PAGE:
Once the kids were up, it was off on some sightseeing: we drove to the hot springs at Saturnia (take some coins for a shower after), wandered through the picture-perfect streets of hilltop towns like Montemerano, pottered around the small port of Porto Santa Stefano and the even tinier Porto Ercole nearby. We shopped in Ortobello and took an easy 20k bike ride around the lagoon through the pine forest to see pink flamingos. Occasionally, while the kids faffed about at the villa, my husband and I would drive to the little beach at Pozarello for a quiet swim and coffee before heading back for lunch in the small villa with it’s cute kitchen and comfy sofas.  

We all read books, my 18 year old completed a Russian essay for her university course, my 16-year-old son enjoyed the small pool overlooking the ocean and we feasted on fabulous home-made pasta in the evenings before playing cards and watching films. As anyone with adolescents will know, it takes them ages to get ready to go anywhere, which works in your favour in Italy where evenings don’t really get going until about 9pm. Be warned though, much of this region is shut for lunch between 1-4pm. Little happens during that time so focus on mornings and later in the afternoon for trips out.  

The best thing about Italy is of course the food. We had delicious ice creams and crepes from small cafés in pretty towns empty of tourists when we went in October half-term. The weather was a little windy for too much beach time, though we enjoyed an afternoon at Alberese beach which sits on the edge of a national park and is strewn with Hollywood film style drift wood.  

We ate out in family-run restaurants where we knew we could specifically satisfy the demands of picky eaters (one of ours, for example, won’t sit at a table with a real tomato unless it is on a pizza). At Paola & Rosita restaurant, down a small side street away from the centre of Porto Stefano, we thought we’d accidentally wandered into the owner’s front room, it was so cosy, but despite the language difference we had our best meal out of the week. Cooking at the villa was more of a challenge, due to the small kitchen, but we managed some spectacular meals with wonderful cheeses and gorgeous wines from the region’s numerous vineyards.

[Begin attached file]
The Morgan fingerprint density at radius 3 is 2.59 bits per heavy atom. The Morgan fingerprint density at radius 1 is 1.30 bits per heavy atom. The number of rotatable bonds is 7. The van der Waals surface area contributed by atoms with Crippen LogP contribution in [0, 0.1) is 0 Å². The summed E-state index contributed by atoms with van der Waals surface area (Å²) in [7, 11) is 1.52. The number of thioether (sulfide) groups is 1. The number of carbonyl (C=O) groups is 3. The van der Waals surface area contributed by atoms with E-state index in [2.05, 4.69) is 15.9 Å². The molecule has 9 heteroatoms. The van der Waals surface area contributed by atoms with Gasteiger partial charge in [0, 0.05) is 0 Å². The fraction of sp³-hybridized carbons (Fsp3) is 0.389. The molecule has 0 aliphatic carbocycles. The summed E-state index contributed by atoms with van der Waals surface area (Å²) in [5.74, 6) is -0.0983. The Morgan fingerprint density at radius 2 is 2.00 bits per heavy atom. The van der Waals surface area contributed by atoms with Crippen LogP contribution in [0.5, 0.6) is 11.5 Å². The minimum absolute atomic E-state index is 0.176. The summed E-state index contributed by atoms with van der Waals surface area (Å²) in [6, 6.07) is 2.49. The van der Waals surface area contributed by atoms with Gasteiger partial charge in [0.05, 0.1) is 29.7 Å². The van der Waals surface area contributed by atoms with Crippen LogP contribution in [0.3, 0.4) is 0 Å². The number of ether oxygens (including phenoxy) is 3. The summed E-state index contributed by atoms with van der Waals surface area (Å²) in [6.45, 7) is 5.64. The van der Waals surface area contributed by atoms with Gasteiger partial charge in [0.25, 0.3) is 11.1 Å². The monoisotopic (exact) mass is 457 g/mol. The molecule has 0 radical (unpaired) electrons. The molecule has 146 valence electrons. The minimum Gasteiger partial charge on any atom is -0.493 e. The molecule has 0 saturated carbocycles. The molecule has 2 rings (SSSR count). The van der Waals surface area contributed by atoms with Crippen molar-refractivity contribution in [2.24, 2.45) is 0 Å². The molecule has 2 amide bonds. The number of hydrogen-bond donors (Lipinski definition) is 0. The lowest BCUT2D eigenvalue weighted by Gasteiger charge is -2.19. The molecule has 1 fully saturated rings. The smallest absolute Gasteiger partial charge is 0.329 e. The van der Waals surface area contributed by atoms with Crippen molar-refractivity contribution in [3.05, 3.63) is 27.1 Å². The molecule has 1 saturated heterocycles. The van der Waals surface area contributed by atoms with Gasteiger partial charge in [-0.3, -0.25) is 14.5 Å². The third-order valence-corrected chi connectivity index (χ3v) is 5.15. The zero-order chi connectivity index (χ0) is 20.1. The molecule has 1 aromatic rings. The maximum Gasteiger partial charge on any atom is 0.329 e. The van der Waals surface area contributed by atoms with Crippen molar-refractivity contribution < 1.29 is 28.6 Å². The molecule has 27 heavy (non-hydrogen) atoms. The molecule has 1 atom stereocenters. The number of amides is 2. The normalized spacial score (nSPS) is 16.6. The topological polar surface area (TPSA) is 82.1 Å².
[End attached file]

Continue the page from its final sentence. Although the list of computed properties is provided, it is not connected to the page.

This was one of the most relaxed holidays we have had as a family and we’re already planning a return journey to see more of this part of Italy. The villa is in a fairytale location and the morning on which a huge flock of tiny birds swooped down from the mountain top within touching distance as I savoured a cup of tea in the garden will stay with me forever.  

Lorraine’s pocket guide to Porto Santo Stefano, Tuscany

  • Where to eat: We loved Il Cantuccio (for an upmarket meal) and La Taverna (for pizza) in Orbetello  
  • Where to drink: In the small harbour town of Porto Ercole the bars are very glitzy and it feels like a more relaxed, less expensive Capri.  
  • Where to shop: Orbetello has some lovely interior shops and we loved the little shops in Porto Ercole. 
  • Where to walk: The national parks around the beaches at Feniglia and Alberese, are perfect for a walk and a picnic.
  • Where to swim: Alberese has lifeguards in the summer but not out of season. We swam at the secluded cove at Pozerello on the road into Porto Santo Stefano. Fenglia is good too for a family dip. 

Browse all of our places to stay in Tuscany > 

Want more travel inspiration? Get our email updates direct to your inbox >

Sign up >

Lorraine Candy

Lorraine Candy is an award-winning journalist, editor and best-selling author. She has more than three decades of experience writing about women’s lives and parenting in national newspapers and magazines. She is also co-host of the chart-topping lifestyle podcast ‘Postcards From Midlife’.
View more articles by this author

You might also like

One volcano, two kids, no phones — a family holiday in Sicily

Carmen McCormack

Guest Expert

5 min read

  • Family holiday
  • Italy

Six great family holiday destinations

Christopher Wilson-Elmes

Sawday's Expert

5 min read

  • Family holiday